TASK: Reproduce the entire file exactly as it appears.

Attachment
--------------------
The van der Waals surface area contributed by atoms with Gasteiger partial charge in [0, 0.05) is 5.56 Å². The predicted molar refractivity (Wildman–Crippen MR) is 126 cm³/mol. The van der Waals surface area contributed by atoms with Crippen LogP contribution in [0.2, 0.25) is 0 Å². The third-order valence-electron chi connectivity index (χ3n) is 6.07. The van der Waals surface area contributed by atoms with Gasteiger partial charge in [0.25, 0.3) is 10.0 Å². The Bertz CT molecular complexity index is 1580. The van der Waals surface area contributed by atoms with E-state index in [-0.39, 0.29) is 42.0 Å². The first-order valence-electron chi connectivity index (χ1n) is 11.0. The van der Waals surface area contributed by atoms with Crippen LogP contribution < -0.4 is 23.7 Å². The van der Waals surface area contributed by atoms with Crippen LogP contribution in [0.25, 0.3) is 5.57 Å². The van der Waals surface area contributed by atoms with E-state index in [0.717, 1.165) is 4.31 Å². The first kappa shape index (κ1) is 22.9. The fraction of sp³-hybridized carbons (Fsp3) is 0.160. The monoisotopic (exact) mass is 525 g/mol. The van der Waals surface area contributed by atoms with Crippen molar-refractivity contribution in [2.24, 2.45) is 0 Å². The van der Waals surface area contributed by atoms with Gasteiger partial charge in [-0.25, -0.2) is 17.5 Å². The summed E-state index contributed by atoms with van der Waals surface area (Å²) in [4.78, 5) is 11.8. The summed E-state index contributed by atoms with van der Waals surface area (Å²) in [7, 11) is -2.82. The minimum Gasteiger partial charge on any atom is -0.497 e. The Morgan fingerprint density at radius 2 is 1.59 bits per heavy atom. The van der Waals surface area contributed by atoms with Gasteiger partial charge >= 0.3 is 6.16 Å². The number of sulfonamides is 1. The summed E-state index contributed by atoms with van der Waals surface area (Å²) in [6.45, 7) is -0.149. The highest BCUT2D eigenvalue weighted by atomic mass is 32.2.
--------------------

The van der Waals surface area contributed by atoms with Gasteiger partial charge in [0, 0.05) is 5.56 Å². The predicted molar refractivity (Wildman–Crippen MR) is 126 cm³/mol. The van der Waals surface area contributed by atoms with Crippen LogP contribution in [0.2, 0.25) is 0 Å². The third-order valence-electron chi connectivity index (χ3n) is 6.07. The van der Waals surface area contributed by atoms with Gasteiger partial charge in [0.25, 0.3) is 10.0 Å². The Bertz CT molecular complexity index is 1580. The van der Waals surface area contributed by atoms with E-state index in [-0.39, 0.29) is 42.0 Å². The first-order valence-electron chi connectivity index (χ1n) is 11.0. The van der Waals surface area contributed by atoms with Crippen LogP contribution < -0.4 is 23.7 Å². The van der Waals surface area contributed by atoms with Crippen LogP contribution in [0.25, 0.3) is 5.57 Å². The van der Waals surface area contributed by atoms with E-state index in [0.717, 1.165) is 4.31 Å². The first kappa shape index (κ1) is 22.9. The fraction of sp³-hybridized carbons (Fsp3) is 0.160. The monoisotopic (exact) mass is 525 g/mol. The van der Waals surface area contributed by atoms with Crippen molar-refractivity contribution in [2.24, 2.45) is 0 Å². The van der Waals surface area contributed by atoms with Gasteiger partial charge in [-0.25, -0.2) is 17.5 Å². The summed E-state index contributed by atoms with van der Waals surface area (Å²) in [4.78, 5) is 11.8. The summed E-state index contributed by atoms with van der Waals surface area (Å²) in [7, 11) is -2.82. The minimum Gasteiger partial charge on any atom is -0.497 e. The Morgan fingerprint density at radius 2 is 1.59 bits per heavy atom. The van der Waals surface area contributed by atoms with Gasteiger partial charge >= 0.3 is 6.16 Å². The number of sulfonamides is 1. The summed E-state index contributed by atoms with van der Waals surface area (Å²) in [6.45, 7) is -0.149. The highest BCUT2D eigenvalue weighted by atomic mass is 32.2.